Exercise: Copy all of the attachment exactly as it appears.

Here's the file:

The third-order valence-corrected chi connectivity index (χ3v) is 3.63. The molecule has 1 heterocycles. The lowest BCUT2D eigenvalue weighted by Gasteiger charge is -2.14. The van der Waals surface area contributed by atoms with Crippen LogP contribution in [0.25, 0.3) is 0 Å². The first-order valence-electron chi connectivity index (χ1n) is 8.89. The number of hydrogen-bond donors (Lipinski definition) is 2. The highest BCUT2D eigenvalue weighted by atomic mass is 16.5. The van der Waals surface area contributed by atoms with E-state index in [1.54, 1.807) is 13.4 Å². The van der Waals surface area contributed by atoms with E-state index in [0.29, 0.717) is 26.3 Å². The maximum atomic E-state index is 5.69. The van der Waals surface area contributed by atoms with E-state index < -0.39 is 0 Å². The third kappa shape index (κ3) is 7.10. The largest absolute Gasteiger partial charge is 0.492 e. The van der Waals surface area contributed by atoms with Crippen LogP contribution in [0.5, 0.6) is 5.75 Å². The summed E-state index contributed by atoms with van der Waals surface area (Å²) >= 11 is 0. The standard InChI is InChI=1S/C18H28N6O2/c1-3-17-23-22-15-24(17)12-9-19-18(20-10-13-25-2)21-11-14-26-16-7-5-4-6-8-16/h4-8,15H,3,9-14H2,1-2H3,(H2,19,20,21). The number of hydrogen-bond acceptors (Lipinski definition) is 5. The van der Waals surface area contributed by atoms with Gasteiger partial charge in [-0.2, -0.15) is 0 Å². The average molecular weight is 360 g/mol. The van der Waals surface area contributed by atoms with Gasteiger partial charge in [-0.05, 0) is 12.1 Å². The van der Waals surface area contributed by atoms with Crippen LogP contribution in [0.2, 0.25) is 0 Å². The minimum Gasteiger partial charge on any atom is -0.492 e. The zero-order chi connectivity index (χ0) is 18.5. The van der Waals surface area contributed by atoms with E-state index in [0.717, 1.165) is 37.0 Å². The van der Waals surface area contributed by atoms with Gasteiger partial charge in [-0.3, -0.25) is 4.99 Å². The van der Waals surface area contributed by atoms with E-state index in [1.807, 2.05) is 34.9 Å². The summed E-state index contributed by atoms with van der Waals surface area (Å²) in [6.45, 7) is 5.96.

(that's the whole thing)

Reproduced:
The third-order valence-corrected chi connectivity index (χ3v) is 3.63. The molecule has 1 heterocycles. The lowest BCUT2D eigenvalue weighted by Gasteiger charge is -2.14. The van der Waals surface area contributed by atoms with Crippen LogP contribution in [0.25, 0.3) is 0 Å². The first-order valence-electron chi connectivity index (χ1n) is 8.89. The number of hydrogen-bond donors (Lipinski definition) is 2. The highest BCUT2D eigenvalue weighted by atomic mass is 16.5. The van der Waals surface area contributed by atoms with E-state index in [1.54, 1.807) is 13.4 Å². The van der Waals surface area contributed by atoms with E-state index in [0.29, 0.717) is 26.3 Å². The maximum atomic E-state index is 5.69. The van der Waals surface area contributed by atoms with E-state index < -0.39 is 0 Å². The third kappa shape index (κ3) is 7.10. The largest absolute Gasteiger partial charge is 0.492 e. The van der Waals surface area contributed by atoms with Crippen LogP contribution in [0.5, 0.6) is 5.75 Å². The summed E-state index contributed by atoms with van der Waals surface area (Å²) >= 11 is 0. The standard InChI is InChI=1S/C18H28N6O2/c1-3-17-23-22-15-24(17)12-9-19-18(20-10-13-25-2)21-11-14-26-16-7-5-4-6-8-16/h4-8,15H,3,9-14H2,1-2H3,(H2,19,20,21). The number of hydrogen-bond acceptors (Lipinski definition) is 5. The van der Waals surface area contributed by atoms with Gasteiger partial charge in [-0.2, -0.15) is 0 Å². The average molecular weight is 360 g/mol. The van der Waals surface area contributed by atoms with Gasteiger partial charge in [-0.05, 0) is 12.1 Å². The van der Waals surface area contributed by atoms with Crippen LogP contribution in [0.2, 0.25) is 0 Å². The minimum Gasteiger partial charge on any atom is -0.492 e. The zero-order chi connectivity index (χ0) is 18.5. The van der Waals surface area contributed by atoms with E-state index in [0.717, 1.165) is 37.0 Å². The van der Waals surface area contributed by atoms with Gasteiger partial charge in [-0.3, -0.25) is 4.99 Å². The van der Waals surface area contributed by atoms with E-state index in [1.807, 2.05) is 34.9 Å². The summed E-state index contributed by atoms with van der Waals surface area (Å²) in [6.45, 7) is 5.96.